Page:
According to the US Census Bureau, there are 212,351 businesses in the Fayetteville, North Carolina area. Some of these companies are small. Some are large. Some sell machine parts. Some sell software. Some provide legal services. Some provide eyecare.
Regardless of the size of the business or what it sells, all of these local companies have one thing in common: they are struggling to fill open jobs with qualified candidates. This is true in Fayetteville as well as Lumberton, Dunn, Hope Mills, Raeford, and every point in between.
Right now, across the country, according to the Bureau of Labor Statistics, there are 10.9 million open jobs. This is an all-time record.
To put this mammoth number of open jobs in perspective, the Federal Reserve says there are now five job openings per every four unemployed people.
Attempting to recruit Fayetteville workers from the ranks of the unemployed has proven fruitless for local companies. This is because many people who lost their jobs during the pandemic have no intention of returning to the workforce anytime soon.
There are several reasons so many Fayetteville workers are not coming back.
First, older workers have opted to retire earlier than expected. Second, childcare issues are making it necessary for some parents to stay home. Third, other workers cite health safety issues for the reason why they chose not to work. Finally, some of the unemployed are choosing to live off the savings they amassed during the pandemic.
So rather than focusing recruitment efforts among former employees and the ranks of the unemployed, local business owners need to target the 149,553 passive job seekers in Fayetteville.
According to the Society of Human Resources Managers (SHRM), "Passive job seekers are individuals who are currently employed and not actively looking for a new job, but who may be open to a good career opportunity if one came along."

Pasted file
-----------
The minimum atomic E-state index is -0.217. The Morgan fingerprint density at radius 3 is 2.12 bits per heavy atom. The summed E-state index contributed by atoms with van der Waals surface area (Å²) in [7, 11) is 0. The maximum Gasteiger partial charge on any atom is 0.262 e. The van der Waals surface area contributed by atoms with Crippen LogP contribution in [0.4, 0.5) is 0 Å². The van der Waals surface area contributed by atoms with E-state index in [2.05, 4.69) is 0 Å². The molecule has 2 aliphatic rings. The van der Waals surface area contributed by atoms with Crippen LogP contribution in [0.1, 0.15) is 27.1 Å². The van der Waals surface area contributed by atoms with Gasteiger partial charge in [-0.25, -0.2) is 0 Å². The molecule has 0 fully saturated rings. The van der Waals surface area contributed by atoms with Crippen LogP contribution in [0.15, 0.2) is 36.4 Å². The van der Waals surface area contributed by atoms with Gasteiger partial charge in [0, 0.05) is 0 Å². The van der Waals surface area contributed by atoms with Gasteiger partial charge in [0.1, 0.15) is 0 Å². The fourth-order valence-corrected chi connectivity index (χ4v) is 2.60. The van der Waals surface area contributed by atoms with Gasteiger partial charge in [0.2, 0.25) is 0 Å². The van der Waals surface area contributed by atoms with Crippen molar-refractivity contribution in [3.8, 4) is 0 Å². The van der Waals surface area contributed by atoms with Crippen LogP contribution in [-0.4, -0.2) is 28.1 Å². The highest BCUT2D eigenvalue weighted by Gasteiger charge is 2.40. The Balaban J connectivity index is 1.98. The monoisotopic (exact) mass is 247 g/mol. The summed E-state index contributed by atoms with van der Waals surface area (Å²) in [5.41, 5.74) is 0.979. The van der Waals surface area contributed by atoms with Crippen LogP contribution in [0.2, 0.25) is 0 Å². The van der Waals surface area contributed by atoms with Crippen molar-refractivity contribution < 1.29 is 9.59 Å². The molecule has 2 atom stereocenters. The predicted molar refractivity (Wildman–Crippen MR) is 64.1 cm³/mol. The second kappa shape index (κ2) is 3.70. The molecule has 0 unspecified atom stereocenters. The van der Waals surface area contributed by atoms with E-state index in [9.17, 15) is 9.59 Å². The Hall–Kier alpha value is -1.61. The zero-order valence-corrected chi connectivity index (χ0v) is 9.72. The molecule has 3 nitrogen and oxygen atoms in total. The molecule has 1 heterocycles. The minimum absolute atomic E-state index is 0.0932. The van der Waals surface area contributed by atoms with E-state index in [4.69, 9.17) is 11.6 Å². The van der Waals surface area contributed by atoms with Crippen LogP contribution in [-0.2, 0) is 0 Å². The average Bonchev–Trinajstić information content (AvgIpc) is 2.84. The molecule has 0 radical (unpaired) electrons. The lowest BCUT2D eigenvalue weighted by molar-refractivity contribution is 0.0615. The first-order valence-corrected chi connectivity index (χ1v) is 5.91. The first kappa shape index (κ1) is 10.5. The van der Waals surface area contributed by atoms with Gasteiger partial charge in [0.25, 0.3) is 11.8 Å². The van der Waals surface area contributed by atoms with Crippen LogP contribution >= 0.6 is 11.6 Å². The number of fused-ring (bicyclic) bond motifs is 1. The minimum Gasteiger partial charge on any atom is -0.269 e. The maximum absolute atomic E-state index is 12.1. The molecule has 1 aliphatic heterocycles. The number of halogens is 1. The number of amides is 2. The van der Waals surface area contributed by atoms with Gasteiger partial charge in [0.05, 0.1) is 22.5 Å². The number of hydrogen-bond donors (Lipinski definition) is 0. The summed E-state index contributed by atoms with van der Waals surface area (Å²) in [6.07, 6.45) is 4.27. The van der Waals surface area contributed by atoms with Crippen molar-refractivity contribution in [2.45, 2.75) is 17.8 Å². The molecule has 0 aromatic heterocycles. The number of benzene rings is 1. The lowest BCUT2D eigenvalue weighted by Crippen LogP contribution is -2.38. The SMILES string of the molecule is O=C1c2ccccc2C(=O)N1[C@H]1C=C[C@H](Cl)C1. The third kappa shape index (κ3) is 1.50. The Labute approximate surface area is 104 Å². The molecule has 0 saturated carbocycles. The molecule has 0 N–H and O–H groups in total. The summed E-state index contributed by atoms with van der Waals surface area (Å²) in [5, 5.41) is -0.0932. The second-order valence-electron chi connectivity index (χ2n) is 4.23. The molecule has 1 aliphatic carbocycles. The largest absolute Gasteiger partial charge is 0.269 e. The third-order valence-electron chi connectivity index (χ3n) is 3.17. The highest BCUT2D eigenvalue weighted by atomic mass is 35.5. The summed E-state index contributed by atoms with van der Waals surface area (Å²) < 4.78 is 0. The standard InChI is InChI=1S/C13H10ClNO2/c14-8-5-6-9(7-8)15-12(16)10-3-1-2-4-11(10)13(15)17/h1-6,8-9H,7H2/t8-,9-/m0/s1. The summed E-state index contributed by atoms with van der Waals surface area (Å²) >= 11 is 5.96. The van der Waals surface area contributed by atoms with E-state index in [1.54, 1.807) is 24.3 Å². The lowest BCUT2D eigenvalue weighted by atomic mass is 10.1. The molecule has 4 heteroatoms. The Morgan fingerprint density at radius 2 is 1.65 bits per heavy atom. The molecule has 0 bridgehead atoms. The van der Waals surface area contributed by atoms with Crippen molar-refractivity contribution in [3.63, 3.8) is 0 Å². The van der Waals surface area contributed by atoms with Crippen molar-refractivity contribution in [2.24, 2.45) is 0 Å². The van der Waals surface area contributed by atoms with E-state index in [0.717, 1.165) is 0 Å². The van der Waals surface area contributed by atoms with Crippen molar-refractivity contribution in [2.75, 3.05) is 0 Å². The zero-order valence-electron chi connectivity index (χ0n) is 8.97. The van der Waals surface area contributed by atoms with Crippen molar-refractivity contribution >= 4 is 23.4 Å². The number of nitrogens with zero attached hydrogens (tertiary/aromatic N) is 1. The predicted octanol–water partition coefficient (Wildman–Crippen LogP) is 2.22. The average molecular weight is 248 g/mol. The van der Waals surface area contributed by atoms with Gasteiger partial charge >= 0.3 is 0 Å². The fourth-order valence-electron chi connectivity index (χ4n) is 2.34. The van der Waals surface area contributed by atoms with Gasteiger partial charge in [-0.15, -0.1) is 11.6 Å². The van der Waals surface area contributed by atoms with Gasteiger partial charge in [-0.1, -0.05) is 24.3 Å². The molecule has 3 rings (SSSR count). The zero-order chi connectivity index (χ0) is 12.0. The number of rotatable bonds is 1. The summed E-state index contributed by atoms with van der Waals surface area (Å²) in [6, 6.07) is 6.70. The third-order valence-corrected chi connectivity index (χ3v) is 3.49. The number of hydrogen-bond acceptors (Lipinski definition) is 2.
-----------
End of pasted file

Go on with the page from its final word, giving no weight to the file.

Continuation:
"Many employers target passive job seekers because they are looking for candidates who have positive employment records and who are satisfied with and successful in their work," says SHRM.
Pre-pandemic, Fayetteville business owners mostly used well-worn recruitment tactics like online job board postings, employment fairs, and help-wanted signs. These options, however, are not effective for reaching the coveted passive job seekers.
According to Nielsen, the best way to reach passive job seekers locally is by advertising on Fayetteville radio.
Every week, 137,246 passive job seekers tune in to a Fayetteville radio station. This is significantly more than are reached by social media, local TV and cable, newspapers, streaming media sites, and online job boards like ZipRecruiter or Indeed.
Furthermore, according to Nielsen, advertising on Fayetteville radio has the greatest reach among both Blue-Collar and White-Collar passive job seekers.
Filling open jobs in Fayetteville is expected to be a struggle among local employers for quite some time.
“The labor shortages will start to abate in September and this fall, but it’s not going to be an immediate fix,” economist Dante DeAntonio of Moody’s Analytics recently told USA Today. “This could well play out over two, three years.”
Therefore, it is imperative for Fayetteville area business owners who are desperate to fill critical positions to begin targeting passive job seekers. Based on current metrics, advertising on Fayetteville radio needs to be part of that recruitment solution.
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